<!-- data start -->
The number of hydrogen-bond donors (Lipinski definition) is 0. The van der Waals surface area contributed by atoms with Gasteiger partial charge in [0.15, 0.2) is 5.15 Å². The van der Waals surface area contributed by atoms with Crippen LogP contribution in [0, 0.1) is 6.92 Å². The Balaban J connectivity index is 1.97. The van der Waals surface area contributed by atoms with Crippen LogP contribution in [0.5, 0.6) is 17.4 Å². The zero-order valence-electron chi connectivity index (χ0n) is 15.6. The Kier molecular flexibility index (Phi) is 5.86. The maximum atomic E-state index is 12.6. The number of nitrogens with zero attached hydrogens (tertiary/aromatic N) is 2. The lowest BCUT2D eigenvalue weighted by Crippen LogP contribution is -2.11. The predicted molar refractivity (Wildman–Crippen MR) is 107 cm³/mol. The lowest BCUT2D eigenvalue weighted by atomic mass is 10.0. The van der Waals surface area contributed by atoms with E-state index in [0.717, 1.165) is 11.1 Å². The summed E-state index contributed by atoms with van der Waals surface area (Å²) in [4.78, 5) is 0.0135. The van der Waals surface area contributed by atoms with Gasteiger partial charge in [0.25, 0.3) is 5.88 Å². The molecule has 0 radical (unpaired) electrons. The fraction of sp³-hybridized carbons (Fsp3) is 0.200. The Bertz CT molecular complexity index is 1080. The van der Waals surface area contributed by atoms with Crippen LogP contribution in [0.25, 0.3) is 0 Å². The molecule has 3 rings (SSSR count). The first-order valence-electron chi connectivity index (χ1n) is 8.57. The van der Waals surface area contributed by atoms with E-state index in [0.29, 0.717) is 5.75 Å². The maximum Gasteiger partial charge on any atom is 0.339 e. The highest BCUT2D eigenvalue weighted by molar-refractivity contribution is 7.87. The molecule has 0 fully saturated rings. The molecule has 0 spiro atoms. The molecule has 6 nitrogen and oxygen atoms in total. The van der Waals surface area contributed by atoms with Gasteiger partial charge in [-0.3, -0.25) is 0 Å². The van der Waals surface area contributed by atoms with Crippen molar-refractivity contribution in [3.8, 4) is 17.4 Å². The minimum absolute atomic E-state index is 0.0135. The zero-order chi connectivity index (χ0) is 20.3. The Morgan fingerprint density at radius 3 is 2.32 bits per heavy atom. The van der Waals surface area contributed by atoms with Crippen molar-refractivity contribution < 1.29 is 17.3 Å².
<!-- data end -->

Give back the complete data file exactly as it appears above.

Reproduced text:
The number of hydrogen-bond donors (Lipinski definition) is 0. The van der Waals surface area contributed by atoms with Gasteiger partial charge in [0.15, 0.2) is 5.15 Å². The van der Waals surface area contributed by atoms with Crippen LogP contribution in [0, 0.1) is 6.92 Å². The Balaban J connectivity index is 1.97. The van der Waals surface area contributed by atoms with Crippen LogP contribution in [0.5, 0.6) is 17.4 Å². The zero-order valence-electron chi connectivity index (χ0n) is 15.6. The Kier molecular flexibility index (Phi) is 5.86. The maximum atomic E-state index is 12.6. The number of nitrogens with zero attached hydrogens (tertiary/aromatic N) is 2. The lowest BCUT2D eigenvalue weighted by Crippen LogP contribution is -2.11. The predicted molar refractivity (Wildman–Crippen MR) is 107 cm³/mol. The lowest BCUT2D eigenvalue weighted by atomic mass is 10.0. The van der Waals surface area contributed by atoms with E-state index in [0.717, 1.165) is 11.1 Å². The summed E-state index contributed by atoms with van der Waals surface area (Å²) in [4.78, 5) is 0.0135. The van der Waals surface area contributed by atoms with Gasteiger partial charge in [0.25, 0.3) is 5.88 Å². The molecule has 0 radical (unpaired) electrons. The fraction of sp³-hybridized carbons (Fsp3) is 0.200. The Bertz CT molecular complexity index is 1080. The van der Waals surface area contributed by atoms with Crippen LogP contribution in [0.25, 0.3) is 0 Å². The molecule has 3 rings (SSSR count). The first-order valence-electron chi connectivity index (χ1n) is 8.57. The van der Waals surface area contributed by atoms with E-state index in [0.29, 0.717) is 5.75 Å². The maximum Gasteiger partial charge on any atom is 0.339 e. The highest BCUT2D eigenvalue weighted by molar-refractivity contribution is 7.87. The molecule has 0 fully saturated rings. The molecule has 0 spiro atoms. The molecule has 6 nitrogen and oxygen atoms in total. The van der Waals surface area contributed by atoms with Gasteiger partial charge in [-0.3, -0.25) is 0 Å². The van der Waals surface area contributed by atoms with Crippen molar-refractivity contribution in [3.8, 4) is 17.4 Å². The minimum absolute atomic E-state index is 0.0135. The zero-order chi connectivity index (χ0) is 20.3. The Morgan fingerprint density at radius 3 is 2.32 bits per heavy atom. The van der Waals surface area contributed by atoms with Crippen molar-refractivity contribution < 1.29 is 17.3 Å².